Every year Skills Matter organizes Droidcon, the premier Android conference, in Europe in Islington, London. 3 Android developers of JArchitects were given the opportunity to attend this event to grow their skills and connect with other passionate Android developers.
The event is spread out over 2 days and features several keynotes by prominent Android community members such as Chet Haase, Florina Muntenescu, Romain Guy and Hadi Hariri and many other talks and workshops given by Jake Wharton, Huyen Tue Dao, Christina Lee and many many more.
There was a huge range of subjects, from application architecture to distribution to VR and UI libraries.
Apart from the keynotes, there were 5 concurrent tracks to follow, so it was impossible to follow all the talks, but we’d like to put some highlight talks in the spotlight.
Pragmatic Crafting by Florina Muntenescu
Florina Muntenescu, Android Developer Advocate at Google, told her experience working together with a small team to revive Plaid, an app originally made by Nick Butcher to showcase Material Design in a real application.
They set out to make the app work again and to modernize the application architecture.
She explained how they took a pragmatic approach and found a balance between spending too much time and complexity on architecture, while still keeping the code maintainable and modularized. They did this by agreeing on a set of rules and guidelines with common goals to create a common language in the team.
Trash Talk: The Evolution of Garbage Collection on Android by Chet Haase and Romain Guy.
In this keynote, Chet Haase and Romain Guy tried to explain more about the garbage collection on Android. The similarities and differences of the Dalvik and newer ART garbage collection were compared and the hidden cost of object allocation was shown. The main takeaway was that from Android 5.0 there is a much smaller performance impact when allocating objects, even big ones. Except for in special cases where there is a huge amount of objects in a very performance critical loop, the choice should be in favor of developer ease rather than optimization. This is especially relevant thinking about the hidden costs of Kotlin, where for example lambda’s can cause some overhead by generating extra objects. But in the end, it’s usually with a neglectable performance impact.
Refactoring to Functional by Hadi Hariri
Another keynote was by Hadi Hariri, developer and technical evangelist at JetBrains, the makers of Kotlin. He tried to give a glimpse into functional programming, explaining why it’s not necessarily something to be scared of. You should not think of programming as fully object-oriented, or fully functional. These days many Android developers are already using some functional aspects, for example, the Kotlin collection operators filter and map. This means that a lot of developers are already somewhere on the line between object-oriented and functional, and developers should try to find a spot on this line which they are comfortable with.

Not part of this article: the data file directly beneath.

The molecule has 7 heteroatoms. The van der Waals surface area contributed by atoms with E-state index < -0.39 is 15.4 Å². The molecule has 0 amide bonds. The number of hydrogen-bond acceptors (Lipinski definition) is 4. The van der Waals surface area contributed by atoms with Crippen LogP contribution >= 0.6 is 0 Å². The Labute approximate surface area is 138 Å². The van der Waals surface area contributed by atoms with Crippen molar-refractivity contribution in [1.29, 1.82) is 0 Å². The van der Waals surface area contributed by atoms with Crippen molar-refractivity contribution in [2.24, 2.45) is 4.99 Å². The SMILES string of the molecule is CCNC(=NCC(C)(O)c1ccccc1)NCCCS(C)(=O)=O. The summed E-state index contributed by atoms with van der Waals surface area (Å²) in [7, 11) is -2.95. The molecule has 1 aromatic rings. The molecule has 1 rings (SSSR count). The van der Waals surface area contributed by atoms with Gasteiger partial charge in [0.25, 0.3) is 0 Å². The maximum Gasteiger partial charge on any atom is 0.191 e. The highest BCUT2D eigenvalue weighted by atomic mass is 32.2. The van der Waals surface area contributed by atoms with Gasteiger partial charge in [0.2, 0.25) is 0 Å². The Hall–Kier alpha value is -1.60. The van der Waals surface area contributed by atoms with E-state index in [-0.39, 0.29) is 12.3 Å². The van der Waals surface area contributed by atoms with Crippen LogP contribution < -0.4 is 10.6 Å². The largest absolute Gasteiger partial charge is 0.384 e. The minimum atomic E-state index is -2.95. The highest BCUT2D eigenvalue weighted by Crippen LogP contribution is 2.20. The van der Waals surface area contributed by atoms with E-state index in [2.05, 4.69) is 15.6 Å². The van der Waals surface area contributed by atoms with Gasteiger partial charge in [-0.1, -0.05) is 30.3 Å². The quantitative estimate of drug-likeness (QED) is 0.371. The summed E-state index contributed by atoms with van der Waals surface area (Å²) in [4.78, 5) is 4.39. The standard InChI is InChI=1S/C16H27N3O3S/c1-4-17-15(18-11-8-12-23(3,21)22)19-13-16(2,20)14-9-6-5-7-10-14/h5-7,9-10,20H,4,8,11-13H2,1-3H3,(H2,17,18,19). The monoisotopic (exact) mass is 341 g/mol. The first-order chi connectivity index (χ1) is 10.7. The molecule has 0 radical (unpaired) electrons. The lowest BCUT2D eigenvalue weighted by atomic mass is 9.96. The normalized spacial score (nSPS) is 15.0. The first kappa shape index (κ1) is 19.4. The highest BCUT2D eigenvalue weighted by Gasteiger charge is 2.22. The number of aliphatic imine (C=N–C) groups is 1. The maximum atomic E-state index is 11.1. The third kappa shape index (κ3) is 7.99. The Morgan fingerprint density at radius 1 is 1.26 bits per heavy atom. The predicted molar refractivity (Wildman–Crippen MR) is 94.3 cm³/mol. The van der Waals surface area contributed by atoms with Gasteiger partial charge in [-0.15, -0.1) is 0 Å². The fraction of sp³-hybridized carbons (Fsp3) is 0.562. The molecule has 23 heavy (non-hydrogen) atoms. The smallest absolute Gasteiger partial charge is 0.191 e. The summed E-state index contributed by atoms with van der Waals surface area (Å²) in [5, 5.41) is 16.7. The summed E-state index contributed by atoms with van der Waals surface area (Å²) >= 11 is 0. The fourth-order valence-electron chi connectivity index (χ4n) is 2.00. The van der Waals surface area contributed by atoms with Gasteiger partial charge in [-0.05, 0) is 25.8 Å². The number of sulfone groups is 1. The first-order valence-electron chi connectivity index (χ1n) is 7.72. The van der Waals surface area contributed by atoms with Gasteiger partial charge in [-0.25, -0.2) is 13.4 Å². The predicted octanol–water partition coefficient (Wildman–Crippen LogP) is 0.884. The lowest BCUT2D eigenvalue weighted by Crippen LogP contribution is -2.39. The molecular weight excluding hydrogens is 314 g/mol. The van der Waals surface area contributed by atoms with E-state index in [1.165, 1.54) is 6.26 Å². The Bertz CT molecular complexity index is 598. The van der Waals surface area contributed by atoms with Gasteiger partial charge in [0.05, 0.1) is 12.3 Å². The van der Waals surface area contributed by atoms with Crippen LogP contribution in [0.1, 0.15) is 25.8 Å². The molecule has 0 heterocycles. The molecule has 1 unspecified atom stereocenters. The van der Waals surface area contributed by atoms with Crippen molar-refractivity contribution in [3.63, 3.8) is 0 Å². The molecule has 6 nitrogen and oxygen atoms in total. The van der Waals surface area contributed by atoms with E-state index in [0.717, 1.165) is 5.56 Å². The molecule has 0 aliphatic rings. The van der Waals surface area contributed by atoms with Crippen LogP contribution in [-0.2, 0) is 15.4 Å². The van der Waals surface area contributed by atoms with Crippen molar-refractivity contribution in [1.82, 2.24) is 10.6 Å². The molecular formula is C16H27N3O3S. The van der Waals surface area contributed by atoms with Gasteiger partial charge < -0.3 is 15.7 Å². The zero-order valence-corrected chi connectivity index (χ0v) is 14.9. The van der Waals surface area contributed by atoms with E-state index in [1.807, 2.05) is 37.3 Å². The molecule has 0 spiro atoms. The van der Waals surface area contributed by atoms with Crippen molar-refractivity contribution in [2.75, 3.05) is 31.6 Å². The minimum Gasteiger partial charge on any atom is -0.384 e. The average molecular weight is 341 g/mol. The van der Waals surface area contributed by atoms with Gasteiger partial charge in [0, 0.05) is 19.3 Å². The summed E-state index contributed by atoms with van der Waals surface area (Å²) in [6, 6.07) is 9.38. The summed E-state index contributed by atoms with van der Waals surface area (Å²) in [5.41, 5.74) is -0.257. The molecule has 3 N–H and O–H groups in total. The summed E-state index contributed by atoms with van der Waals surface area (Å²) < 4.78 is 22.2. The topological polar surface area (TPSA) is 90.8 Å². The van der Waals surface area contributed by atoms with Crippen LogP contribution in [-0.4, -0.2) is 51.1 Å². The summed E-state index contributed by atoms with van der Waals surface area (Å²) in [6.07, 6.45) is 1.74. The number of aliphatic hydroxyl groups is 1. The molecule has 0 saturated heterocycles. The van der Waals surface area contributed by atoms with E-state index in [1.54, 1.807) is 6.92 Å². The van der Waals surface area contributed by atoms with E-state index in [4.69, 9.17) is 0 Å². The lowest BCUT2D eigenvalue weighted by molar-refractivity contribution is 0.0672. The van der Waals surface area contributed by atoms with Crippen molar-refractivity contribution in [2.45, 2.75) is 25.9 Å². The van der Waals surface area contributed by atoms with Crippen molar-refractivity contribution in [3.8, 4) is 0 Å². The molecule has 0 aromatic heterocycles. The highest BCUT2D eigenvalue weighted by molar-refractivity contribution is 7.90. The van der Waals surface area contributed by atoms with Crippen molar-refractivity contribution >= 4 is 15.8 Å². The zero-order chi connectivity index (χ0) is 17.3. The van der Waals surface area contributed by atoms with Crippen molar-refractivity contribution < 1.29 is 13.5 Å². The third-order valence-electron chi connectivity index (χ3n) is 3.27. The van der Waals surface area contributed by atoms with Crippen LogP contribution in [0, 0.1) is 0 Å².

Helping Dagger Help You by Jake Wharton
Jake Wharton’s talk was the only one tagged as ‘Advanced’ on the schedule, and because of this, he didn’t hold back.
He focused on 2 aspects of Dagger that cause inconvenience for developers, giving some ideas on how to solve or mitigate them, with a focus on minimizing the amount of boilerplate code to write.
One aspect was the inability to inject dynamic parameters in injected classes. This causes some classes to be more stateful than you might want. The object created by the dagger provider might need some other information to properly work, for example, an ID in a presenter. By just using a setter this creates statefulness that is not immediately clear or enforced. One possible solution for this problem is the library AssistedInject, which supports extra code generation through annotation processing to allow for automatically created factories which allow for dynamic object creation with compile-time safety.
A similar problem that can be solved by another part of the library is the ability to inject dependencies into custom views.
The second aspect was about the extra time it takes to build a project with Dagger in it due to the code generation/annotation processing. He recently started on a side project which offers an alternative version of Dagger which can be compiled for builds from the IDE. This version uses reflection to handle all the features of Dagger. This obviously has a runtime performance impact, but for development this impact is usually acceptable, especially if it reduces build time.
For release (and CI) builds the normal Dagger implementation would be used so there would be no difference for the end product.
It is currently being developed inside SDK Search, but when it is feature complete it might become its own library.
There were other interesting talks about Android Studio plugin development, Redux, MVI, Arrow Typeclasses, etc. They can all be watched on the site of Droidcon UK